This brief is an outcome of a year-long participatory research and advocacy project conducted by the Centre for Policy Analysis (CEPA), with support from the Uganda Governance, Accountability, Participation and Performance (GAPP) program funded by USAID and DFID. The research analyzed the obstacles that undermine the effective and timely consideration of the Office of the Auditor General (OAG) reports by the Public Accounts Committee (PAC), the Local Government Accounts Committee (LGAC), and the Committee on Statutory Authorities and State Enterprises (COSASE); and propose reforms to address the gaps identified.

This process culminated in the 2014 CEPA report Strengthening the Oversight Function of Parliament: An Assessment of Accountability Committees. The methodology used in conducting the research included in-depth interviews with over 40 key stakeholders, including the Speaker of Parliament and her deputy, committee chairpersons, selected committee members, committee technical staff, Parliamentary administrative staff and OAG liaison officers to Parliament.

This was complemented with the review of secondary literature and analysis of committee proceedings and reports produced to establish the timeliness of consideration, debate and adoption of reports by Parliament. The report’s findings revealed a number of major obstacles including: a heavy backlog in the three accountability committees that review the OAG reports, due to slow consideration and production of the reports, which delays debate and adoption among other administrative and political challenges. CEPA spearheaded advocacy initiatives with accountability cycle stakeholders including; Parliament, OAG, the Ministry of Finance and the Ministry of Local Government. At these meetings, CEPA proposed the identified policy issues for reform necessary for improving the oversight function of Parliament and the timely consideration of the OAG reports by the accountability committees are adopted and implemented.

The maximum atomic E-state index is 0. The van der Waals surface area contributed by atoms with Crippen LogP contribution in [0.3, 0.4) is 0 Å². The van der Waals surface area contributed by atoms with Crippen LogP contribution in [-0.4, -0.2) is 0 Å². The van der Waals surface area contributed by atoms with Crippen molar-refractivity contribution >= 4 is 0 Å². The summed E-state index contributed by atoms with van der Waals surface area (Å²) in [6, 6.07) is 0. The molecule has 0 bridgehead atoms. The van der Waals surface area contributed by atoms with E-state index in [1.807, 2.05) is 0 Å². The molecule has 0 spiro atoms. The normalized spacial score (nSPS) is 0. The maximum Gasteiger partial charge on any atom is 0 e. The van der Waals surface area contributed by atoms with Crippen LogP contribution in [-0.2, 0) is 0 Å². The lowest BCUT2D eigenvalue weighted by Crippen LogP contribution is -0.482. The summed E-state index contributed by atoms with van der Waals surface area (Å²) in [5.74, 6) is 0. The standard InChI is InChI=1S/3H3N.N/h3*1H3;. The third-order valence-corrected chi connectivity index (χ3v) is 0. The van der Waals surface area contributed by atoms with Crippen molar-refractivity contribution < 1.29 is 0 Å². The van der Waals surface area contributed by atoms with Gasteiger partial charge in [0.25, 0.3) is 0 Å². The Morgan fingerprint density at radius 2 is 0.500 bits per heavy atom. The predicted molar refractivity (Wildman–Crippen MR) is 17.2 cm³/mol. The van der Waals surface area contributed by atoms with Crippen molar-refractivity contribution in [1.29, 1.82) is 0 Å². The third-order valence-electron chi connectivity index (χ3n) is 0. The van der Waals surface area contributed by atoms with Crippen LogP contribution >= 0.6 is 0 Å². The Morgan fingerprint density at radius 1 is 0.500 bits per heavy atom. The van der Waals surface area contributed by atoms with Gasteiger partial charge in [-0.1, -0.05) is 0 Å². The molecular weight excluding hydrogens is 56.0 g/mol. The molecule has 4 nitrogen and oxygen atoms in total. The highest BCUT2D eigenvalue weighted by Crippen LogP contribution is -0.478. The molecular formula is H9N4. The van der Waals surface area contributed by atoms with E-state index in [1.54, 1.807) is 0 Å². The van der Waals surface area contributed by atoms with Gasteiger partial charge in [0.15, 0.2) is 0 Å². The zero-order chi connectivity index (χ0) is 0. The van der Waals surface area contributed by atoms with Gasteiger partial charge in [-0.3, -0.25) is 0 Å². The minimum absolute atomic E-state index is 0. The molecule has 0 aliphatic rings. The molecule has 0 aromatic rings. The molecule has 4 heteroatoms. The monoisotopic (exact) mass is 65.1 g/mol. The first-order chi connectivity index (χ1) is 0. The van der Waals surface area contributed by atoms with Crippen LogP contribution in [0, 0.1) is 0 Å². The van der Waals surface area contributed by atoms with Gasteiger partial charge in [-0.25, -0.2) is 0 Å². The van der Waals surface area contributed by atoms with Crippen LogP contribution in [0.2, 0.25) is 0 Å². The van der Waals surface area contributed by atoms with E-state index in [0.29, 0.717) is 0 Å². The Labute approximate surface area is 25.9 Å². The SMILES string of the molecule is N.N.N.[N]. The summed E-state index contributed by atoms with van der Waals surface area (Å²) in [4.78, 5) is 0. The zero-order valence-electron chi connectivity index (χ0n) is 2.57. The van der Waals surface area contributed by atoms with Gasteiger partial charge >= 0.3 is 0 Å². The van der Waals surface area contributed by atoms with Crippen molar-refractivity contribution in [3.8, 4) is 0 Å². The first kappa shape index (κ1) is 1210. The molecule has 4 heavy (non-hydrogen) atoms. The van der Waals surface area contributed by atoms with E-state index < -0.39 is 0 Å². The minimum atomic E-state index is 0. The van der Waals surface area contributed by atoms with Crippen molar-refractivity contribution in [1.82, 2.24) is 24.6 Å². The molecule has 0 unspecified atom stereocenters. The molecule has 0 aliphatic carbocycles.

This brief highlights key emerging reform issues around which there has been wide stakeholder consensus, and those that have not been fully explored by the stakeholders that can improve Parliament’s oversight. The proposed reforms covers both the practices and policies that, if adopted by the Parliament, will improve the timely consideration of the OAG reports and have Parliament meet its constitutional mandate of considering and adopting the OAG reports within six months. This will allow the stakeholders on accountability issues, especially the Secretary to Treasury, the DPP, the IGG, and the Police to deal with corruption issues in a timely manner, hence improving accountability and service delivery.

The reforms would also assist Parliament to reduce the endemic backlog in accountability committees. For example, the report recommends that reports in all the accountability committees be combined and the resulting omnibus report be presented on the floor of Parliament. This will allow the accountability committees to allocate more time to the current reports of the OAG. CEPA will continue to engage with and encourage all relevant stakeholders, especially the OAG, MoFPED and Parliament, to adopt and implement all the proposed reforms.